A major geopolitical risk outfit was arguing the case last week that another wave of Russian escalation through asymmetric channels (cyber and similar attacks on the West) could be looming, which could well have an impact on global markets.

I don’t dispute that Russia has the ability to disrupt global markets by using asymmetric channels, but I am just not sure as to the timing. I also think these efforts by Russia are on-going anyway, as part of Russian President Vladimir Putin’s on-going war with the West.

First, what's the trigger now and not a month or two months ago? Lots of red lines for Putin have come and gone and he has not done very much in terms of really pushing back against NATO. I’m thinking here of the sinking of the Moskva; Ukrainian wins in Lyman and Kherson; supplies of ever more sophisticated Western kit such as Mig29s, T72s, HIMARS, and now Leopard tanks.


I think we have learned here that Putin is actually scared of NATO as he knows Russia would lose a conventional war with NATO very quickly. And his actions (or the lack of them – why has he not bombed NATO arms convoys?) have taught us that he does not have escalation dominance. I thought he did earlier in the conflict, but events have suggested he has hard limits to what he is actually willing to do. He also cares about his own preservation dearly and does not want to end his days staring down the wrong end of a HIMARS battery.

‘The Bosses Live on Another Planet’ – Ukraine at War Update for July 24
Other Topics of Interest

‘The Bosses Live on Another Planet’ – Ukraine at War Update for July 24

Kremlin plans to imprison soldiers using smartphones on the battlefield; French police arrest Russian for planned Olympics attack; Russians kill two in Donetsk; SBU detains suspected agent for arson.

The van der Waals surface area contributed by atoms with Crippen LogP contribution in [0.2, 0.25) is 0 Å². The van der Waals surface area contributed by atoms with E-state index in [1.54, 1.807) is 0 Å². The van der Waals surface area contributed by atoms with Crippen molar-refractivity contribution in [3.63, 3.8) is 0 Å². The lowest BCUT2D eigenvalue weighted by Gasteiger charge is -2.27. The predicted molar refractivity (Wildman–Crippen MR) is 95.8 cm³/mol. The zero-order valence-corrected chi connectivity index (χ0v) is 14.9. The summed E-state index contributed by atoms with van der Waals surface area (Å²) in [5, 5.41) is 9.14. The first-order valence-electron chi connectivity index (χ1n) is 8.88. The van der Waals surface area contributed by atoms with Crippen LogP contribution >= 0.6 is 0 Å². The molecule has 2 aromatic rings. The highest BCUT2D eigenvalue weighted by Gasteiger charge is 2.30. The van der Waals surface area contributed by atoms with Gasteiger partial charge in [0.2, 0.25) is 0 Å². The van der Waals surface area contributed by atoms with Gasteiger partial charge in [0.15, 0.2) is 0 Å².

Second, Putin knows that anything he does which impacts global markets will quickly turn China and other key parts of the south against him. They have been key allies and he will not want to annoy them.

Third, it’s likely he has been doing all that asymmetric stuff anyway, but it has been blocked/countered by the West. And the more he does, the more the West will retaliate and they still have additional capacity to hurt Russia.

Think of energy – are we now past the peak of what he can do? We are almost through the winter. So, he could halt gas supplies through Ukraine and halt Russian liquefied natural gas to Europe, but this is already running at less than one third of normal flows. Will cutting these make that much difference? If he does, it will likely just hurt key friends in Central Europe – Hungary, Austria and Serbia.


So, I don't think that’s on the cards.

More likely, I think, is a military escalation in Ukraine. A recent New York Times article suggests that Russia now has 350,000 troops in Ukraine and 150,000 in the environs – close to double what they had at the start of the invasion. The Ukrainians are also talking about Invasion 2.0, to mark the one-year anniversary.

I think a new Russian offensive is quite likely, but I still doubt Russia has the capacity to win this war. It is likely that Putin will look to gain some more momentum/leverage on the battlefield (from a new offensive) and take this into future peace talks. At the moment, he is negotiating from a position of weakness, and he wants to change that.

And there is also talk about a new Ukrainian offensive in the spring, but they will probably want to wait for the arrival of those 100+ Western tanks which could be critical in turning any Russian offensive to their advantage.


My base case is Russia launches a new offensive this month, and Ukraine exploits that to its advantage – trying to split Russian forces, and perhaps a thrust south through Zaporizhzhia to cut the land corridor to Crimea for Russia.

I do think we are reaching a decisive moment in this conflict though. I think the next couple of months will be critical in defining this war. This latter outcome could still have global market impact though as markets fret about a descent into a scenario where the West and NATO are increasingly brought into this conflict by Russia’s continuous aggression.

Reprinted from @tashecon blog.  See the original here.

The views expressed are the author’s not and not necessarily of Kyiv Post.

To suggest a correction or clarification, write to us here
You can also highlight the text and press Ctrl + Enter